Study: Babies With Dogs Are Healthier
Want a healthy baby? Get a dog. A new study suggests that babies who live with dogs are healthier and have fewer ear infections, coughs, and runny noses than those who don't, according to findings published Monday in Pediatrics. Though cats also offered some protection, the link wasn't as strong. The findings are based on an analysis of nearly 400 infants, whose parents filled out weekly diaries recording information on health as well as contact with pets. Researchers found that babies in dog-free homes were healthy for 65 percent of parents' weekly reports, compared to 72 to 76 percent for those who did have a dog at home. One possible explanation: Dogs bring dirt and bacteria into the home, which could boost babies' immune systems. There is "no reason to avoid animal contacts because of fear of infections, at least not respiratory infections," study author Eija Bergroth, a pediatrician who worked at Kuopio University Hospital in Finland at the time of the study, told HealthDay.
How to Lose Weight With Your Pet
Fat cats. Pudgy pooches. No doubt they're cute, but obesity is as weighty an issue for our four-legged friends as it is for us. Recent research suggests that 53 percent of adult dogs and 55 percent of cats are overweight or obese.
Portly pets face a host of health issues, including osteoarthritis and joint problems; insulin resistance and type 2 diabetes; high blood pressure; and heart and respiratory diseases. Pet obesity has been shown to take at least two years off an animal's life. "It's a big problem," says veterinarian Marty Becker, author of more than 20 books, including Your Cat: The Owner's Manual and Your Dog: The Owner's Manual. "While they make cute cartoons, they're little tubby time bombs."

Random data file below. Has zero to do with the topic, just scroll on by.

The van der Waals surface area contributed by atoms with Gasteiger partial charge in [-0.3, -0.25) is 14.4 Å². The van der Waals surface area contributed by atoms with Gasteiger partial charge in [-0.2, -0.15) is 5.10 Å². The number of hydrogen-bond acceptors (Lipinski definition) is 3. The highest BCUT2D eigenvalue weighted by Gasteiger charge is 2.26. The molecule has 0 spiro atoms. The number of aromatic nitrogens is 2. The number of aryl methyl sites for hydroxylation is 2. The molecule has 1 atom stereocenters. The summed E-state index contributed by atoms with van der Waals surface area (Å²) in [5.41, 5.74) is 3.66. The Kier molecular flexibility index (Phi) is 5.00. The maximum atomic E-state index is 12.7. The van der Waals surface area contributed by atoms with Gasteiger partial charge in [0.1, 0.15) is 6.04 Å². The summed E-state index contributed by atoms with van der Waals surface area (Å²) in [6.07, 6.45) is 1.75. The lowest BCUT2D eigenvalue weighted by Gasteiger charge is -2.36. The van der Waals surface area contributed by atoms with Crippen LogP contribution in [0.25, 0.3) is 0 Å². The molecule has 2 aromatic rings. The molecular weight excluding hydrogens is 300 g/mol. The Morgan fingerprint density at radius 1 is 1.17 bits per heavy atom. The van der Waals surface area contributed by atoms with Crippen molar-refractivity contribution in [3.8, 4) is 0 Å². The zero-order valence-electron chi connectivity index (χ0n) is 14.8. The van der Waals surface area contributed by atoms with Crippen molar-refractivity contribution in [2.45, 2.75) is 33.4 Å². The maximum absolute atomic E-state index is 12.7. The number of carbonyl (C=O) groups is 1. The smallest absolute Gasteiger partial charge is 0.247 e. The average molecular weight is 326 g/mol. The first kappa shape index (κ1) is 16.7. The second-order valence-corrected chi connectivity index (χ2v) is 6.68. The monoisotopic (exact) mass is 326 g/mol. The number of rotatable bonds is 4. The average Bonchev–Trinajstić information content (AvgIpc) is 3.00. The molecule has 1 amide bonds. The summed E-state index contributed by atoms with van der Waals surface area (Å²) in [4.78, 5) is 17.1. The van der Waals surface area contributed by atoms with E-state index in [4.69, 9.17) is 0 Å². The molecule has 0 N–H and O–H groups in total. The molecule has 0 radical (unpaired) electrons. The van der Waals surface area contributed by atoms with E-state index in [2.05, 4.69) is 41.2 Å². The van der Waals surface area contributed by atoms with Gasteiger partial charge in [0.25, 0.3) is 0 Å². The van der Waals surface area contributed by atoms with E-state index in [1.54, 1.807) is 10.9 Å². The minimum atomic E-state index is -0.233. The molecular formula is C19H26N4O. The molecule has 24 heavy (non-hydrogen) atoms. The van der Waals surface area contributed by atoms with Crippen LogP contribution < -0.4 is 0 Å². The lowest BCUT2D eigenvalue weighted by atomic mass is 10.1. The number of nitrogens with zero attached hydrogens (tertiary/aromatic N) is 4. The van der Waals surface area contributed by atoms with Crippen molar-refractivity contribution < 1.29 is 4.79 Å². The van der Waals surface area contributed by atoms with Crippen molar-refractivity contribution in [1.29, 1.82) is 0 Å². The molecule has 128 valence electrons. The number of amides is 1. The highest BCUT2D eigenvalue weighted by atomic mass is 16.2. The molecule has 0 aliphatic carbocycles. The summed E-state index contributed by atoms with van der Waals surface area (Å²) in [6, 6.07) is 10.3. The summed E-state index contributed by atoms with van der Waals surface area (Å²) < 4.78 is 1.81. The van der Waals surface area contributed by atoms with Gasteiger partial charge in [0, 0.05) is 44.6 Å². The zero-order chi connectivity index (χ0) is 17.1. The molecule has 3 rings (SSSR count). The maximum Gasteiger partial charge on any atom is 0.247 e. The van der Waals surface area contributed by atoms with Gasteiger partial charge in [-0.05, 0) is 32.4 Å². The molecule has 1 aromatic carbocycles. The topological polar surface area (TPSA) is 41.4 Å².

Plenty of factors are fueling the pet obesity epidemic. Pet foods today are more calorically dense than in years past, and owners are likely overfeeding their animals. Fido is giving you puppy dog eyes? The kitten is purring? Reward the cuteness with an extra scoop of food, or even some scraps off the table. That adds up—especially when coupled with too little exercise and, in general, a lack of knowledge about how much your pet should be eating and what he should weigh. (Dogs and cats 10 to 20 percent over their ideal body weight are considered overweight, and once they surpass the 20 percent mark, they become obese.)
That's why there's a growing movement to educate pet owners and encourage them to slim down with their furry friends. In January, Nestle Purina and Jenny Craig teamed up to help people and their pets get in shape with Project: Pet Slim Down. The free online program offers tips on feeding, weight loss tracking tools, and advice on exercising together. [Read more: How to Lose Weight With Your Pet]
Pet Health: Dangerous Foods for Dogs and Cats
Those puppy dog eyes and wagging tail. That purr. They'll get your pet everywhere and everything—maybe even scraps from the table and treats intended for humans. But little rewards here and there aren't always so innocent, and could jeopardize your dog or cat's health. To an animal, chocolate isn't just a savory sweet, and grapes aren't just a tasty break from dog or cat chow. Indeed, these items can lead to everything from kidney failure to death.
Be wary of these five dangerous foods for dogs:
1. Chocolate. Perhaps the most well-known of what's off-limits to dogs, chocolate and cocoa contain theobromide, a chemical that increases urination and can harm the heart, lungs, kidney, and central nervous system. Pure baking chocolate is most toxic, while milk chocolate is only dangerous when consumed in a higher dose. A 20-pound dog, for example, could become sick after having 2 ounces of baking chocolate, but it would take 20 ounces of milk chocolate to cause harm. Symptoms include tremors, seizures, vomiting, diarrhea, abnormal heart rate, and overheating.
2. Sugarless gum. It's packed with xylitol, a sugar-free sweetener that stimulates the canine pancreas to secrete insulin, leading to low blood sugar (hypoglycemia) and severe liver damage. "Your dog will seem drunk, just like a human—staggering around and acting erratic," says Jay Ryan, medical director at BluePearl Vet in Skokie, Ill. Just two pieces can cause hypoglycemia in a 20-pound dog. Within 30 to 60 minutes, your four-legged friend could appear weak, begin having seizures, or even collapse. Most dogs recover if they're treated early enough, but liver damage could be permanent. [Read more: Pet Health: Dangerous Foods for Dogs and Cats]
Angela Haupt is a health reporter for U.S. News & World Report. You can follow her on Twitter or reach her at email@example.com.